The Hunger Games |

TBC Staff - EN

"Hunger Games"--The Orwellian Theme Behind the Movie [Excerpts]

I heard no laughter while watching The Hunger Games on opening day. Just sober silence. This teenage movie -- set in a totalitarian world that supposedly replaced a broken America -- shows the grim struggle for survival in a world without God, hope or meaning. The only "higher power" is a heartless government that supplies its own choice of artificial thrills and trials. And the people suffer.

The book behind the movie was published by the prominent Scholastic [Press]. It brought us the Harry Potter series and countless other books promoting witchcraft and the occult. By marketing its books through our education system, Scholastic may have done more to distort history, mythologize truth and promote moral and spiritual corruption among children than any other publisher.

If you have children in public schools, they probably read the Weekly Reader, which offers news and current events from a strictly non-Christian perspective. It's publisher, the Weekly Reader Corporation, is owned by Scholastic.

Let me warn you: the movie is just as seductive as the book; perhaps more so, since the written message is joined to unforgettable visual images. It draws its fans into the oppressive, futuristic nation called Panem (from "Panem et Circenses" meaning "Bread and Circuses") that supposedly replaced America. The current dictator rules Panem's 12 Districts from the mighty Capitol somewhere in the Rocky Mountains. With well-trained underlings to fulfill his commands, he can monitor the masses, manipulate weather, and quench revolts initiated by the poor, discontented serfs.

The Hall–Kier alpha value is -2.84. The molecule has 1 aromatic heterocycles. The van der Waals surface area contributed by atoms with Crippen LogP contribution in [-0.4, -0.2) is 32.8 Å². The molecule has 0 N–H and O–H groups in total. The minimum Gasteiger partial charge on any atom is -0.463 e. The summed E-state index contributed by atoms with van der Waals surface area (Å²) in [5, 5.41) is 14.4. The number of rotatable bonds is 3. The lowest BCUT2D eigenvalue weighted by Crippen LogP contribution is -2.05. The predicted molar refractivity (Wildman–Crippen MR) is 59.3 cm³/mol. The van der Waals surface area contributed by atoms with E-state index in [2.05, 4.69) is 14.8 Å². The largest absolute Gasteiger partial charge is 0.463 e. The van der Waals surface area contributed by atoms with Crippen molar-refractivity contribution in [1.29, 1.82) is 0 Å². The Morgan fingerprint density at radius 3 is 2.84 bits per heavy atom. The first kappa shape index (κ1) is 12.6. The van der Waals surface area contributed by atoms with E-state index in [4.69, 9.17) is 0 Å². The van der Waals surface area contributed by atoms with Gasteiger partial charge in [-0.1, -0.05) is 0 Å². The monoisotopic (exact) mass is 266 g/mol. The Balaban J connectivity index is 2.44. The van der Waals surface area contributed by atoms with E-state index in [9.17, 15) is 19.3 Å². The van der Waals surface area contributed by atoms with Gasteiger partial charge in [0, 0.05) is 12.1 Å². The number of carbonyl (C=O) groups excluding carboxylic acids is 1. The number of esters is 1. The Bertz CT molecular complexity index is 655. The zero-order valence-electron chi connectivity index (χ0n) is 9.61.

The fictional history tells us that the Hunger Games began in the wake of a revolution seventy-five years earlier. Each year since then, twenty-four young Tributes  -- ages 12 through 18 -- have been chosen by lottery in each of the 12 Districts. They will be trained to kill, then transported to a selected area -- probably in the Rockies. Their only assignment is to try to survive by killing each other. At the end, the sole survivor will be celebrated as a national treasure and a promotional puppet. 

The surreal purpose of this annual event is to control, not entertain, the masses. Panem's yearly battle sows fear, not cheer, even though the rulers demand celebrations.

Does that remind you of the Roman Coliseum where trained gladiators and faithful Christian fought to death as huge crowds celebrated?